On a much brighter side, it was a delight to be in our book and media center today to witness how many young people are approaching the sacrament of the Eucharist as they make their "First Holy Communion" this weekend or very soon in May. Many youngsters are going to have a Jesus-filled day when they receive the Body and Blood of the Lord for the first time. The graces of the Holy Spirit will anoint many young people as the Bishops of the Archdiocese confer the sacrament of Confirmation on many young people, and some adults in the Archdiocese. We pray that the remembrance of Who jesus is, his teachings and the examples of the Saints will help to prolong the spiritual effects of these two sacraments.

Today was one of unmitigated sunshine and mild temperatures in Toronto. It's amazing to watch how faces brighten too when the sun comes out. I thank the Lord for giving us good weather, espcially for all the young childen who will be receiving the Lord for the first time in Holy Communion.

In Jesus,

Sister Mary Peter

Tuesday, April 10, 2007

Amazing Grace--the Movie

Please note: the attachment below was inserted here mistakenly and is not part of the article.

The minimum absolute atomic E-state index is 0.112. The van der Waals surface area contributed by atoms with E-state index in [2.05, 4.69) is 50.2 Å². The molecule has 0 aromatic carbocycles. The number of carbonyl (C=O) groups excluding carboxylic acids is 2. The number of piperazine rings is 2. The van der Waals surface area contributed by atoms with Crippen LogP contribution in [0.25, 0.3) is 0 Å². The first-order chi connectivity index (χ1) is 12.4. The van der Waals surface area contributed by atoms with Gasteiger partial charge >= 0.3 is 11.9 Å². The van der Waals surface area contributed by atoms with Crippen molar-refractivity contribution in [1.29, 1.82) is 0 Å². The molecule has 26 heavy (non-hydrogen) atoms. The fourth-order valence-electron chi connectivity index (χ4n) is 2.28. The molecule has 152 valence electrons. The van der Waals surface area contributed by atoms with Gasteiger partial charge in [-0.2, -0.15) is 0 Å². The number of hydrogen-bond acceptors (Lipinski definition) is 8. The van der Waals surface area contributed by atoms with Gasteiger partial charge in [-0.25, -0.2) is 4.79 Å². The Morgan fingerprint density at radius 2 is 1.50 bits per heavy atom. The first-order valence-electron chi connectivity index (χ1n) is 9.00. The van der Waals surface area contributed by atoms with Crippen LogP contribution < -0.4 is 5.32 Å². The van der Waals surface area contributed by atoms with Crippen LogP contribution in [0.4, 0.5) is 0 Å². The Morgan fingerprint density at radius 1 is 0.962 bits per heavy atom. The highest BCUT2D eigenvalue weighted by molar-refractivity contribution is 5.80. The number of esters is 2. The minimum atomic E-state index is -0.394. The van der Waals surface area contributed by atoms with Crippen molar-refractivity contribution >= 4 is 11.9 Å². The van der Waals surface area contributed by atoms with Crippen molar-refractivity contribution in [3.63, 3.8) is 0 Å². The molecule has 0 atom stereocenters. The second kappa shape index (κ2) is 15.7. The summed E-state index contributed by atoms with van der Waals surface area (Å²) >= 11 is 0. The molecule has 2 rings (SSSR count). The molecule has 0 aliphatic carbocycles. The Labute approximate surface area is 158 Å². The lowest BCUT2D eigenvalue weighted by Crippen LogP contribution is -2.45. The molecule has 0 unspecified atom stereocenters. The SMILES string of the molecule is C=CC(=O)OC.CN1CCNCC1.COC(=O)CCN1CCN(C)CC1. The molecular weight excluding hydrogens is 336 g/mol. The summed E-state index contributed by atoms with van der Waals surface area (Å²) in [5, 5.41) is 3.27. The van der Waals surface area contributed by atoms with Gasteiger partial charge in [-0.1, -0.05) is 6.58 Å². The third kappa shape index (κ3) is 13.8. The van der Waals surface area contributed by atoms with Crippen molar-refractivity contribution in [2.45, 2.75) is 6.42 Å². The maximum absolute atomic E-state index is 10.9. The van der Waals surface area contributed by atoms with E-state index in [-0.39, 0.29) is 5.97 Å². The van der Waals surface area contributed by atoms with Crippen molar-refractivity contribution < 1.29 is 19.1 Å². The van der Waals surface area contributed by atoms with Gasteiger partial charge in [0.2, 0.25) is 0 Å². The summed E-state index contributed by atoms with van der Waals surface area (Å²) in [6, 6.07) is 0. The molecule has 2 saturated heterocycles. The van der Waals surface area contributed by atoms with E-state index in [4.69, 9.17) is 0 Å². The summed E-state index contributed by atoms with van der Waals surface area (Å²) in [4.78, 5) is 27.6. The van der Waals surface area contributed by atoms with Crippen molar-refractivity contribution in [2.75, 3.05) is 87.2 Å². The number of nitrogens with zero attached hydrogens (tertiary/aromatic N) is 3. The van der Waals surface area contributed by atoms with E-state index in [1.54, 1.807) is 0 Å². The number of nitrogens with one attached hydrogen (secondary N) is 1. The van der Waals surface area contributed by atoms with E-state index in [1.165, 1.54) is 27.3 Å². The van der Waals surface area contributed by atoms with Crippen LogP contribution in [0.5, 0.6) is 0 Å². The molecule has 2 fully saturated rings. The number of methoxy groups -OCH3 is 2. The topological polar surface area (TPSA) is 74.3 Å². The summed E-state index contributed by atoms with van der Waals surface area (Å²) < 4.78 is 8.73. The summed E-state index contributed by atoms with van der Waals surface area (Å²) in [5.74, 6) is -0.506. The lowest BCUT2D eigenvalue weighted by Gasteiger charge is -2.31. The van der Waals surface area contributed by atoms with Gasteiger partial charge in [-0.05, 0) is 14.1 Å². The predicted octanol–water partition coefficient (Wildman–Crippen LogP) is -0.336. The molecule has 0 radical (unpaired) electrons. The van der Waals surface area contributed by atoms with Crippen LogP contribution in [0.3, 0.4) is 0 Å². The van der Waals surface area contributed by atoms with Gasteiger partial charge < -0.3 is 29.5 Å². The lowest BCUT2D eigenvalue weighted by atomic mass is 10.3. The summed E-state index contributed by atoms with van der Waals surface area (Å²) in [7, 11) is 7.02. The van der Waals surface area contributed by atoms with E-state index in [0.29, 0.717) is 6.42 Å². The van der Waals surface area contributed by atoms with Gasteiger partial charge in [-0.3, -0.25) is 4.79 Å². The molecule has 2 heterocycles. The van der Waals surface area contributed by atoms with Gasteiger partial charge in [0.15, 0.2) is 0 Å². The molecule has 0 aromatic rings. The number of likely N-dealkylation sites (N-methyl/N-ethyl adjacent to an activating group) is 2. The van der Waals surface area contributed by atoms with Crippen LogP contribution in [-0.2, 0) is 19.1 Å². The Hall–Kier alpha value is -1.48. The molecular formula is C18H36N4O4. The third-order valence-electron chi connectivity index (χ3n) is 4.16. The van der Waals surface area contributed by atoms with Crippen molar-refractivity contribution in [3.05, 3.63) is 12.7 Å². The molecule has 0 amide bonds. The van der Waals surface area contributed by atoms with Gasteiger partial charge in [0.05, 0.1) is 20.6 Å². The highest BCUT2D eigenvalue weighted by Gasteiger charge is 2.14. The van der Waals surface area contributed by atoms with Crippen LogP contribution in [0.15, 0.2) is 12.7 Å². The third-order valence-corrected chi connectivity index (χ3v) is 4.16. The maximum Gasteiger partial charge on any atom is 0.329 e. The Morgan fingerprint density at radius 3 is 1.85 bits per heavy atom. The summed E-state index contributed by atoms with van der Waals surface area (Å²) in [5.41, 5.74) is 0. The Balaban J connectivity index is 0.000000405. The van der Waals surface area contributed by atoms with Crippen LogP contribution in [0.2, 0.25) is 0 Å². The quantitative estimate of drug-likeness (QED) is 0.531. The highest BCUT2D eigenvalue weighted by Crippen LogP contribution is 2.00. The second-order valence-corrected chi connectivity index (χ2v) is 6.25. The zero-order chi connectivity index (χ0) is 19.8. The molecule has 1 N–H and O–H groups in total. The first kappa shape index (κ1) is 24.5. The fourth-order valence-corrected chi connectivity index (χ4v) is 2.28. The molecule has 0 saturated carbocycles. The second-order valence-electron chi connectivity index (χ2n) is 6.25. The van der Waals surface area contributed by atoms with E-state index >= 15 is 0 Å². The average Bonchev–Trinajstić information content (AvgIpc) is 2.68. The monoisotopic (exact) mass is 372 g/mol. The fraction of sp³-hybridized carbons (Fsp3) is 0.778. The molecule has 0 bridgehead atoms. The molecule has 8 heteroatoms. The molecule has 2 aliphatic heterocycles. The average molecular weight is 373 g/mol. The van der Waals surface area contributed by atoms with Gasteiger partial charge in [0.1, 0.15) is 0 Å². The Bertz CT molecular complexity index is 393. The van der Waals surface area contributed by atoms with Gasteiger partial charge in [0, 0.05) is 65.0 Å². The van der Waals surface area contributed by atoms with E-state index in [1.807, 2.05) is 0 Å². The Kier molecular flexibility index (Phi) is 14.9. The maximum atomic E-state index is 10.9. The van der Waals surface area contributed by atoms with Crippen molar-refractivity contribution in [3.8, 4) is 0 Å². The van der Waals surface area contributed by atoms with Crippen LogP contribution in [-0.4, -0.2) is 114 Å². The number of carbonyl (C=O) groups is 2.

Recently our Toronto Star newspaper had front page articles on the 200th anniversary of Great Britain's abolition of the slave trade. The USA took almost 50 years to follow suit.
Today three of us went to see Amazing Grace the new film that depicts the struggles of William Wilberforce to end his country's slave trade. His pastor was the ship captain turned preacher who wrote the song "Amazing Grace." Because slavery was part of the underpinning of the English colonies economy, few members of parliament were willing to vote against it. With dogged perseverance Wilberforce finally won. His story reminds me of St. Paul's advice to preach the gospel "in season and out" of season. Wilberforce's did that. Of course he made enemies, and he ruined his health. Yet he won in the end. The acting is top notch, and the action keeps moving. The movie focuses on William Pitt also. Pitt was a lifelong friend who served in Parliament with Wilberforce. The producers and screen writers came up with a good blend of friendship, subdued romance, Christian commitment, and hsitorical fact to make for a fast moving two hours. The emotional impact was strong--at least for me and my companions. So bring the Kleenex if you go!
Have a great continuation of Easter Week!
Sister Mary Peter

Monday, April 09, 2007

Little Easter

Happy Easter!

Today is Easter Monday. In the Church each day of Easter Week is a new Easter day. The psalms of Morning and Evening Prayer are the same each day of this week. Some of Christianity's best hymns are reserved for this time of year.